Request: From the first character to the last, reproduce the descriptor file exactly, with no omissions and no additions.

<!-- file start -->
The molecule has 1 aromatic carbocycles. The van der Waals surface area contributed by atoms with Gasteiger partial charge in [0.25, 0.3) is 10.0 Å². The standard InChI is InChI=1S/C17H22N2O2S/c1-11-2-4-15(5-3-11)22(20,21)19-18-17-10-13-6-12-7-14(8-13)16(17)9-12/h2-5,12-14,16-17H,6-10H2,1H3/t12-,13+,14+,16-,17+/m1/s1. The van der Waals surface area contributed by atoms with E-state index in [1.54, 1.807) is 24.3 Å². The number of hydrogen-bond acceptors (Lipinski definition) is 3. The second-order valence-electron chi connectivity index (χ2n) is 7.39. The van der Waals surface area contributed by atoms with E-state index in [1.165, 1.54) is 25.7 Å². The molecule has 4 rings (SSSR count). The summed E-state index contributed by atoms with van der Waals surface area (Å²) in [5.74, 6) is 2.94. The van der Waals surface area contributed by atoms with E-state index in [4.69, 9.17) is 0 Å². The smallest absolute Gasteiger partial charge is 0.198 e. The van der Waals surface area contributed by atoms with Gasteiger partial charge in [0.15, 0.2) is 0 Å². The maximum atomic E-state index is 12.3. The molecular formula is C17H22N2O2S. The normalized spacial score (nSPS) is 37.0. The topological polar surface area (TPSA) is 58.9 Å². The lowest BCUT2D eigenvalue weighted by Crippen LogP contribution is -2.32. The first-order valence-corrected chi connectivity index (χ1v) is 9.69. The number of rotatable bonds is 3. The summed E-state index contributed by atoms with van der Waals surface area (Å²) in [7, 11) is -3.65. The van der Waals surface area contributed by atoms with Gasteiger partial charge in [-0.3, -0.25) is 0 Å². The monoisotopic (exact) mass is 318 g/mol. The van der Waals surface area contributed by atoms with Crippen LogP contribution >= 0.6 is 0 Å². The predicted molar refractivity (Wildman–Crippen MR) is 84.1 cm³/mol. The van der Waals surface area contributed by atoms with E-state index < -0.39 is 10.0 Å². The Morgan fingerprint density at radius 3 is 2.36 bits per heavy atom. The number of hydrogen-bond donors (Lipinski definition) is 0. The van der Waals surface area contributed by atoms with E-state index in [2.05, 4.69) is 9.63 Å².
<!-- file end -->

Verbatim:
The molecule has 1 aromatic carbocycles. The van der Waals surface area contributed by atoms with Gasteiger partial charge in [0.25, 0.3) is 10.0 Å². The standard InChI is InChI=1S/C17H22N2O2S/c1-11-2-4-15(5-3-11)22(20,21)19-18-17-10-13-6-12-7-14(8-13)16(17)9-12/h2-5,12-14,16-17H,6-10H2,1H3/t12-,13+,14+,16-,17+/m1/s1. The van der Waals surface area contributed by atoms with E-state index in [1.54, 1.807) is 24.3 Å². The number of hydrogen-bond acceptors (Lipinski definition) is 3. The second-order valence-electron chi connectivity index (χ2n) is 7.39. The van der Waals surface area contributed by atoms with E-state index in [1.165, 1.54) is 25.7 Å². The molecule has 4 rings (SSSR count). The summed E-state index contributed by atoms with van der Waals surface area (Å²) in [5.74, 6) is 2.94. The van der Waals surface area contributed by atoms with E-state index in [4.69, 9.17) is 0 Å². The smallest absolute Gasteiger partial charge is 0.198 e. The van der Waals surface area contributed by atoms with Gasteiger partial charge in [0.15, 0.2) is 0 Å². The maximum atomic E-state index is 12.3. The molecular formula is C17H22N2O2S. The normalized spacial score (nSPS) is 37.0. The topological polar surface area (TPSA) is 58.9 Å². The lowest BCUT2D eigenvalue weighted by Crippen LogP contribution is -2.32. The first-order valence-corrected chi connectivity index (χ1v) is 9.69. The number of rotatable bonds is 3. The summed E-state index contributed by atoms with van der Waals surface area (Å²) in [7, 11) is -3.65. The van der Waals surface area contributed by atoms with Gasteiger partial charge in [-0.3, -0.25) is 0 Å². The monoisotopic (exact) mass is 318 g/mol. The van der Waals surface area contributed by atoms with Crippen LogP contribution >= 0.6 is 0 Å². The predicted molar refractivity (Wildman–Crippen MR) is 84.1 cm³/mol. The van der Waals surface area contributed by atoms with E-state index < -0.39 is 10.0 Å². The Morgan fingerprint density at radius 3 is 2.36 bits per heavy atom. The number of hydrogen-bond donors (Lipinski definition) is 0. The van der Waals surface area contributed by atoms with E-state index in [2.05, 4.69) is 9.63 Å².